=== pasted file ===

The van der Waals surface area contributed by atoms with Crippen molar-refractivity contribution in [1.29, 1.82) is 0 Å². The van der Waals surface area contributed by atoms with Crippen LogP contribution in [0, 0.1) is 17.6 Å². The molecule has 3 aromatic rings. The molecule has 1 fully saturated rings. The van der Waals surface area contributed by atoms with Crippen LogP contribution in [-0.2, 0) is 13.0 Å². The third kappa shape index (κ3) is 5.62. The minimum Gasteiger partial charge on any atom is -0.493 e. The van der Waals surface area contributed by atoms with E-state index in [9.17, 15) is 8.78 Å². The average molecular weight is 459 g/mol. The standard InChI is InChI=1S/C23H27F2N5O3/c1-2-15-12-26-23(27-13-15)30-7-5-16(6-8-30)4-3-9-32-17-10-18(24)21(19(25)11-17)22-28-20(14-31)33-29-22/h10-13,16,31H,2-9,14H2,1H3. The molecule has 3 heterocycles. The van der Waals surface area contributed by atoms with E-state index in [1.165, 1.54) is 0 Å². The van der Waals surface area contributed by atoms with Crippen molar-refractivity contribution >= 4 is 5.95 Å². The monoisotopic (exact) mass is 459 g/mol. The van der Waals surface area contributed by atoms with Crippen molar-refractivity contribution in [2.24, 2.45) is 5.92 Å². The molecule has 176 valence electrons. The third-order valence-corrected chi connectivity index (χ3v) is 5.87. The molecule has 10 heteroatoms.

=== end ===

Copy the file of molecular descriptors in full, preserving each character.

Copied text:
The van der Waals surface area contributed by atoms with Crippen molar-refractivity contribution in [1.29, 1.82) is 0 Å². The van der Waals surface area contributed by atoms with Crippen LogP contribution in [0, 0.1) is 17.6 Å². The molecule has 3 aromatic rings. The molecule has 1 fully saturated rings. The van der Waals surface area contributed by atoms with Crippen LogP contribution in [-0.2, 0) is 13.0 Å². The third kappa shape index (κ3) is 5.62. The minimum Gasteiger partial charge on any atom is -0.493 e. The van der Waals surface area contributed by atoms with E-state index in [9.17, 15) is 8.78 Å². The average molecular weight is 459 g/mol. The standard InChI is InChI=1S/C23H27F2N5O3/c1-2-15-12-26-23(27-13-15)30-7-5-16(6-8-30)4-3-9-32-17-10-18(24)21(19(25)11-17)22-28-20(14-31)33-29-22/h10-13,16,31H,2-9,14H2,1H3. The molecule has 3 heterocycles. The van der Waals surface area contributed by atoms with E-state index in [1.165, 1.54) is 0 Å². The van der Waals surface area contributed by atoms with Crippen molar-refractivity contribution >= 4 is 5.95 Å². The monoisotopic (exact) mass is 459 g/mol. The van der Waals surface area contributed by atoms with Crippen molar-refractivity contribution in [2.24, 2.45) is 5.92 Å². The molecule has 176 valence electrons. The third-order valence-corrected chi connectivity index (χ3v) is 5.87. The molecule has 10 heteroatoms.